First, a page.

My nodes are sitting on my LAN, and most of the applications running on the cluster are exposed via Ingresses. I do have a small number of services which I expose as ClusterIP services because they are not offering HTTP/HTTPS services that can be consumed via an Ingress. Examples are my internal SMTP gateway and MQTT broker.

To allow access to my clusters’ service IP range from my LAN, I have added a static route to the master node IP address on my router e.g.

rjk@***:~$ ip route show
… via dev eth0  proto zebra

Most services are exposed using Ingresses, and for these I just have to have DNS entries pointing to my cluster. I have a DNS A record called ingress-k8s.<domain> which points to both nodes, and then for each service exposed as an Ingress I create CNAMES which point to this A record. This gives flexibility for changing the Ingress approach without having a lot of DNS entries to update.


I operate my own private certificate authority for my LAN services, but creating new certificates by hand for everything on my cluster would be a real-pain. Fortunately there is the excellent cert-manager application https://cert-manager.io/ which allows you to attach valid SSL certificates to your Ingresses, backed by public providers like Let’s Encrypt or by private PKI.

I’m using the private PKI option and there are great instructions on how to set this up in cert-manager’s documentation: https://cert-manager.io/docs/configuration/ca/

Then all I need to do is include the appropriate annotations in my Ingress manifests and my certificates are automatically generated and kept up-to-date:

apiVersion: networking.k8s.io/v1
kind: Ingress
    cert-manager.io/issuer: ca-issuer
    kubernetes.io/ingress.class: "public"
  name: my-very-secure-portal
  namespace: default
  - hosts:
    - my.host.name
    secretName: my-host-name-cert

External access

Given this is replacing an environment where I host publicly accessible services I needed a way to expose the services running on my cluster to external users. My ISP gives me a dynamic public IPv4 address - so I could not just say use NAT rules on my router to push port 443 through to one of my nodes, well I could, but it would need some kind of dynamic DNS setup. I did not want to do this anyway because it seemed like too much of a security risk - my network is not built to handle the kind of attacks that AWS load balancers can mitigate.

So instead I settled on using Cloudflare Argo tunnels to establish a connection to Cloudflare and then I could point subdomains to the tunnel in order to expose my applications and services to public users. This means I’m protected by Cloudflare’s scale, and not allowing connections to my services unless they pass my web-application-firewall rules.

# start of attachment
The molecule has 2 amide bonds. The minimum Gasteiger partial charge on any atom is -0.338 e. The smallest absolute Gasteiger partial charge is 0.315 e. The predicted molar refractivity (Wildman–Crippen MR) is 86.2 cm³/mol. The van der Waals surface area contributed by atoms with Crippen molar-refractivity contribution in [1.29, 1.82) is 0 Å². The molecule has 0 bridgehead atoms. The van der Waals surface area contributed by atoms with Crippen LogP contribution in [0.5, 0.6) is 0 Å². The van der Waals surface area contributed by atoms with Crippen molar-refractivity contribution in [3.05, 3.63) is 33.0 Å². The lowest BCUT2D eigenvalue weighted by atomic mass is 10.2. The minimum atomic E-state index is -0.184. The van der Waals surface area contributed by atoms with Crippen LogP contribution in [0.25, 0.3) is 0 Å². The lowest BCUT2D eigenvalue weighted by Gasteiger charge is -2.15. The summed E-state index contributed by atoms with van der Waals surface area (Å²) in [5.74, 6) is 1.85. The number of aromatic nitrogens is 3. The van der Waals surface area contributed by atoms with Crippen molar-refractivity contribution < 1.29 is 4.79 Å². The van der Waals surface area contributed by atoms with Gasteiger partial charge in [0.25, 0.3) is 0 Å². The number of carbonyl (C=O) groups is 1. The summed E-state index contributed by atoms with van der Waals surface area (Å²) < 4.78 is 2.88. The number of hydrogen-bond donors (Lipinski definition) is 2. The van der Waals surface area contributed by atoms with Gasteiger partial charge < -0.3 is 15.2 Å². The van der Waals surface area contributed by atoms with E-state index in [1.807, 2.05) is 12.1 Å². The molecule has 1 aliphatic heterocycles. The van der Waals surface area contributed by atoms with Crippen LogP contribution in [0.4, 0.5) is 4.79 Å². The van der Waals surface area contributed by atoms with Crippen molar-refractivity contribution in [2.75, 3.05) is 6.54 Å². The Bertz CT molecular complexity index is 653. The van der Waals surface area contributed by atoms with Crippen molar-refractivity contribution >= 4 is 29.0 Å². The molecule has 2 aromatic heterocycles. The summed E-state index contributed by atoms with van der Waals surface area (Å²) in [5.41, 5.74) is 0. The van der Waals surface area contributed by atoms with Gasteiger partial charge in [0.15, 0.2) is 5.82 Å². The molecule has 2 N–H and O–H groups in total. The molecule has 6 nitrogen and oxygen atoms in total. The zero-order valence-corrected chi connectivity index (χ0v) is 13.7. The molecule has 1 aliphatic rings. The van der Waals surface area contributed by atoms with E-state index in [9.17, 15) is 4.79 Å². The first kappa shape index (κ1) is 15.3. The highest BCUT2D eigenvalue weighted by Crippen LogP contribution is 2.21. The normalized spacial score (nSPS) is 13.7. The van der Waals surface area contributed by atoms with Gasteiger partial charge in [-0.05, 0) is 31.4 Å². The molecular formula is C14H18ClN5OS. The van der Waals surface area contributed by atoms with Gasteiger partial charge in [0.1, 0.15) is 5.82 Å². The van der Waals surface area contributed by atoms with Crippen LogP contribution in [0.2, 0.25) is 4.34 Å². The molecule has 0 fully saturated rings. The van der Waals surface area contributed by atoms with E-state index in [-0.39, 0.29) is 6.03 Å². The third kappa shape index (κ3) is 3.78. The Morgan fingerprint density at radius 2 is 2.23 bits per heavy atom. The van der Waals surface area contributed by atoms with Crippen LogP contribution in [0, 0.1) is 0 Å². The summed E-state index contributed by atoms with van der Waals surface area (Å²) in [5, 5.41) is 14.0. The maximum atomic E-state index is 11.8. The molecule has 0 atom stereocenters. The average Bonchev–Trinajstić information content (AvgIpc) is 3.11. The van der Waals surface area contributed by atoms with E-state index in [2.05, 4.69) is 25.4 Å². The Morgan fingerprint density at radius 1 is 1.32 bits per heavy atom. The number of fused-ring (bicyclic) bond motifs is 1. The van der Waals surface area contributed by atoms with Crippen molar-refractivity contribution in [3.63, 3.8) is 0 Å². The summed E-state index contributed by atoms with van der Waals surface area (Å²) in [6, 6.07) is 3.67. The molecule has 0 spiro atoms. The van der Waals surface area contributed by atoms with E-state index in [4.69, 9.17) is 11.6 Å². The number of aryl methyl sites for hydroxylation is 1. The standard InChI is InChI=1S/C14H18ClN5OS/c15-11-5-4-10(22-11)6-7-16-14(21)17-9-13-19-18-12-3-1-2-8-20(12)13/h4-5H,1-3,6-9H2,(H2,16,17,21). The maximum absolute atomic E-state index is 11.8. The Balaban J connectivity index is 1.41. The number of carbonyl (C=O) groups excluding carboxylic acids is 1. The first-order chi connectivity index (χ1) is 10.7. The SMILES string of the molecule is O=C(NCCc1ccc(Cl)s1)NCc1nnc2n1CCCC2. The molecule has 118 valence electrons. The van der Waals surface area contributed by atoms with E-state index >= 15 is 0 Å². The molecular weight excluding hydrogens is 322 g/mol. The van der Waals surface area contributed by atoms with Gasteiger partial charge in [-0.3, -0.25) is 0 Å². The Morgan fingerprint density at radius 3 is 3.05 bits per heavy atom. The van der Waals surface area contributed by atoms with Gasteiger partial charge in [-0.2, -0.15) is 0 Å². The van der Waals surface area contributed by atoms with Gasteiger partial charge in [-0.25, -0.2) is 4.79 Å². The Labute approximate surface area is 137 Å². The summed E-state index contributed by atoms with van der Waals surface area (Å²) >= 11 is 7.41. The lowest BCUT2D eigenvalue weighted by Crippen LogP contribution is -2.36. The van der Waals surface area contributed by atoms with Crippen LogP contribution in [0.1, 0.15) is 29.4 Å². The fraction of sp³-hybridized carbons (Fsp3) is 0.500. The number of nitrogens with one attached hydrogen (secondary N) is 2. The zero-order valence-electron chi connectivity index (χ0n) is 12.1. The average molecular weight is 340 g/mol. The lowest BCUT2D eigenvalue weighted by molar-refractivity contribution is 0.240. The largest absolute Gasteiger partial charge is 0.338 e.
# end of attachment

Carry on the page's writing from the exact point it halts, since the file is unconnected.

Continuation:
Cloudflare also takes care of terminating SSL and generating certificates, so I don’t have to do that with my own services or configuration.

There’s a good tutorial for setting this up here: https://developers.cloudflare.com/cloudflare-one/tutorials/many-cfd-one-tunnel/

Observing the cluster

There is a pretty good dashboard built into K8s which you can use to see the status of deployments, pods, services, ingresses and nodes.

kubernetes dashboard

Out of the box this dashboard needs a token or kubeconfig in order to access the underlying control plane APIs - however I did not want to do this every time.

kubernetes dashboard login screen

The dashboard also supports injecting credentials in the request headers and you can use this to build a solution where a reverse proxy can inject this token for you. As part of a tutorial, Cloudflare built a small proxy which does just that and you can find the source code here https://github.com/cloudflare/argo-tunnel-examples/tree/master/sharing-k8s-dashboard/dashboard-auth-proxy

I use this behind my OIDC reverse proxy https://github.com/richardjkendall/oidc-rproxy in order to allow specific users access to the dashboard.

Here’s an example of my deployment manifest for this:

apiVersion: apps/v1
kind: Deployment
  name: dashboard-auth-proxy
    app: dashboard-auth-proxy
  replicas: 1
      app: dashboard-auth-proxy
        app: dashboard-auth-proxy
        - name: oidc
          image: richardkendall/oidc-rproxy
          imagePullPolicy: "IfNotPresent"
            - containerPort: 80
            - configMapRef:
                name: dashboard-oidc-config
        - name: dashboard-auth-proxy
          image: <registry>/dashboard-auth-proxy
            - containerPort: 8000
            - name: LISTEN_ADDRESS
              value: localhost:8000
            - name: DASHBOARD_PROXY_URL
              value: https://kubernetes-dashboard.kube-system.svc.cluster.local
            - name: DASHBOARD_TOKEN
                  name: dashboard-admin-token
                  key: token

All done!

So here we are at the end, I have a working kubernetes cluster, shared storage, automatic SSL provisioning for my internal network and external load balancing via Cloudflare.

I’m very happy with what I’ve built and I’ve moved all my ECS services to it. Doing this has reduced my AWS bill each month by 70%!

I’ve not removed all my AWS dependencies, I still use S3 for object storage and DynamoDB as a document database. I’m going to explore moving S3 to Cloudflare’s R2 service, but that’s for another day. I’ll admit a downside of moving my workloads out of AWS is that I’ve lost the nicely injected credentials which allowed simple access to AWS services like S3 and DynamoDB - now I have to inject these as environment variables from secrets.

You can visit a service running on the cluster now, go to www.richardjameskendall.com!

-- Richard, Oct 2022